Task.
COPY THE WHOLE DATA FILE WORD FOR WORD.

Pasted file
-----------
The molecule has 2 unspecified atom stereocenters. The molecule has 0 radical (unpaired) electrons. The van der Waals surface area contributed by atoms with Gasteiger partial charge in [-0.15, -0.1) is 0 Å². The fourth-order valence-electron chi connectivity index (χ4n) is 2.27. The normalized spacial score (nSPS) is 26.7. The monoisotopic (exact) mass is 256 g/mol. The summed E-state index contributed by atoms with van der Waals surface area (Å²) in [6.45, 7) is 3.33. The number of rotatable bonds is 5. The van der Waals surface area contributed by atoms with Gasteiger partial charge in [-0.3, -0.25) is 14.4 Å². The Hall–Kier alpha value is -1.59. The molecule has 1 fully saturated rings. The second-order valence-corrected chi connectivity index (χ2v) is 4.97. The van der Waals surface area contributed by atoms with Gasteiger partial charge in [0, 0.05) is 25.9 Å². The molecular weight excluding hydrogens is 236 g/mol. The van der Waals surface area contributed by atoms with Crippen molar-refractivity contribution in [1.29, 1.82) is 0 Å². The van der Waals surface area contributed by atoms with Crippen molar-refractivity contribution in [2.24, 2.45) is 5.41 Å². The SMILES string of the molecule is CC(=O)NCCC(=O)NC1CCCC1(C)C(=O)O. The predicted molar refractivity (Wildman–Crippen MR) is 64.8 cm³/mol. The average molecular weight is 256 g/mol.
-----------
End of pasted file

The molecule has 2 unspecified atom stereocenters. The molecule has 0 radical (unpaired) electrons. The van der Waals surface area contributed by atoms with Gasteiger partial charge in [-0.15, -0.1) is 0 Å². The fourth-order valence-electron chi connectivity index (χ4n) is 2.27. The normalized spacial score (nSPS) is 26.7. The monoisotopic (exact) mass is 256 g/mol. The summed E-state index contributed by atoms with van der Waals surface area (Å²) in [6.45, 7) is 3.33. The number of rotatable bonds is 5. The van der Waals surface area contributed by atoms with Gasteiger partial charge in [-0.3, -0.25) is 14.4 Å². The Hall–Kier alpha value is -1.59. The molecule has 1 fully saturated rings. The second-order valence-corrected chi connectivity index (χ2v) is 4.97. The van der Waals surface area contributed by atoms with Gasteiger partial charge in [0, 0.05) is 25.9 Å². The molecular weight excluding hydrogens is 236 g/mol. The van der Waals surface area contributed by atoms with Crippen molar-refractivity contribution in [1.29, 1.82) is 0 Å². The van der Waals surface area contributed by atoms with Crippen molar-refractivity contribution in [2.24, 2.45) is 5.41 Å². The SMILES string of the molecule is CC(=O)NCCC(=O)NC1CCCC1(C)C(=O)O. The predicted molar refractivity (Wildman–Crippen MR) is 64.8 cm³/mol. The average molecular weight is 256 g/mol.